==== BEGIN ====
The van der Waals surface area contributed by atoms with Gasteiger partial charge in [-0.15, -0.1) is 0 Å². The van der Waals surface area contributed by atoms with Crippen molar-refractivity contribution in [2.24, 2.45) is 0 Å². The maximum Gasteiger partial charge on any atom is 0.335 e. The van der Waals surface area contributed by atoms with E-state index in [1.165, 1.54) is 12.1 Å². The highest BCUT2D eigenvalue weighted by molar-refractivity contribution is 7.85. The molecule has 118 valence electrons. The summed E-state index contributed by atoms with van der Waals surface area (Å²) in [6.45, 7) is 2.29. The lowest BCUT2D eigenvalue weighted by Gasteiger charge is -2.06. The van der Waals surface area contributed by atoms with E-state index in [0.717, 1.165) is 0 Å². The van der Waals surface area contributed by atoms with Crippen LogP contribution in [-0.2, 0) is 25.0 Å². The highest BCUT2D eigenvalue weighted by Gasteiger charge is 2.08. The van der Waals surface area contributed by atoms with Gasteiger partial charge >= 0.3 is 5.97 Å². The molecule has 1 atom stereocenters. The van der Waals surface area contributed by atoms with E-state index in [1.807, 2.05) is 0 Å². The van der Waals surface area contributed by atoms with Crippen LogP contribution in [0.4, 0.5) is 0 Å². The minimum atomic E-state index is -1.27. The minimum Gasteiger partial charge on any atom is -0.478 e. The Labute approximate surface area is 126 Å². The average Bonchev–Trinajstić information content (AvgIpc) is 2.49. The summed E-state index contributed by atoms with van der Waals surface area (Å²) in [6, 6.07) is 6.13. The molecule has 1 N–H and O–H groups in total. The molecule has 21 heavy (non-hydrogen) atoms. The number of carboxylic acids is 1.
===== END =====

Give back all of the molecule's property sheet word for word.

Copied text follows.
The van der Waals surface area contributed by atoms with Gasteiger partial charge in [-0.15, -0.1) is 0 Å². The van der Waals surface area contributed by atoms with Crippen molar-refractivity contribution in [2.24, 2.45) is 0 Å². The maximum Gasteiger partial charge on any atom is 0.335 e. The van der Waals surface area contributed by atoms with E-state index in [1.165, 1.54) is 12.1 Å². The highest BCUT2D eigenvalue weighted by molar-refractivity contribution is 7.85. The molecule has 118 valence electrons. The summed E-state index contributed by atoms with van der Waals surface area (Å²) in [6.45, 7) is 2.29. The lowest BCUT2D eigenvalue weighted by Gasteiger charge is -2.06. The van der Waals surface area contributed by atoms with E-state index in [0.717, 1.165) is 0 Å². The van der Waals surface area contributed by atoms with Crippen LogP contribution in [-0.2, 0) is 25.0 Å². The highest BCUT2D eigenvalue weighted by Gasteiger charge is 2.08. The van der Waals surface area contributed by atoms with Gasteiger partial charge >= 0.3 is 5.97 Å². The molecule has 1 atom stereocenters. The van der Waals surface area contributed by atoms with E-state index in [1.807, 2.05) is 0 Å². The van der Waals surface area contributed by atoms with Crippen LogP contribution in [0.4, 0.5) is 0 Å². The minimum atomic E-state index is -1.27. The minimum Gasteiger partial charge on any atom is -0.478 e. The Labute approximate surface area is 126 Å². The average Bonchev–Trinajstić information content (AvgIpc) is 2.49. The summed E-state index contributed by atoms with van der Waals surface area (Å²) in [6, 6.07) is 6.13. The molecule has 1 N–H and O–H groups in total. The molecule has 21 heavy (non-hydrogen) atoms. The number of carboxylic acids is 1.